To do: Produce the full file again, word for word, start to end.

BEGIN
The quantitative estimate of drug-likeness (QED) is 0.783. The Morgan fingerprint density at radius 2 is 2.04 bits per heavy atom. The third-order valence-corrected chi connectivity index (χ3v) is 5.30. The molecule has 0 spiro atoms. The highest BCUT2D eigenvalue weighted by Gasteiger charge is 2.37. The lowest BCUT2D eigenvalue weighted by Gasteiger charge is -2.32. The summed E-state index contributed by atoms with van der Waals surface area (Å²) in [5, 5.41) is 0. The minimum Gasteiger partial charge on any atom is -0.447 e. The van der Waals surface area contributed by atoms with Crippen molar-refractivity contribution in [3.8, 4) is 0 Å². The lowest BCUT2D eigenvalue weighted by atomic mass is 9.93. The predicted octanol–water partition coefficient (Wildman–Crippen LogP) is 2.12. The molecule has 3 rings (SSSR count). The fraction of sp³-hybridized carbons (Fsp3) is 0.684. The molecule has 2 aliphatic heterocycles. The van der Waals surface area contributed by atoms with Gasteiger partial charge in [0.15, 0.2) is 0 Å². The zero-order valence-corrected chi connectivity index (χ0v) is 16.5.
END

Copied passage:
The quantitative estimate of drug-likeness (QED) is 0.783. The Morgan fingerprint density at radius 2 is 2.04 bits per heavy atom. The third-order valence-corrected chi connectivity index (χ3v) is 5.30. The molecule has 0 spiro atoms. The highest BCUT2D eigenvalue weighted by Gasteiger charge is 2.37. The lowest BCUT2D eigenvalue weighted by Gasteiger charge is -2.32. The summed E-state index contributed by atoms with van der Waals surface area (Å²) in [5, 5.41) is 0. The minimum Gasteiger partial charge on any atom is -0.447 e. The van der Waals surface area contributed by atoms with Crippen molar-refractivity contribution in [3.8, 4) is 0 Å². The lowest BCUT2D eigenvalue weighted by atomic mass is 9.93. The predicted octanol–water partition coefficient (Wildman–Crippen LogP) is 2.12. The molecule has 3 rings (SSSR count). The fraction of sp³-hybridized carbons (Fsp3) is 0.684. The molecule has 2 aliphatic heterocycles. The van der Waals surface area contributed by atoms with Gasteiger partial charge in [0.15, 0.2) is 0 Å². The zero-order valence-corrected chi connectivity index (χ0v) is 16.5.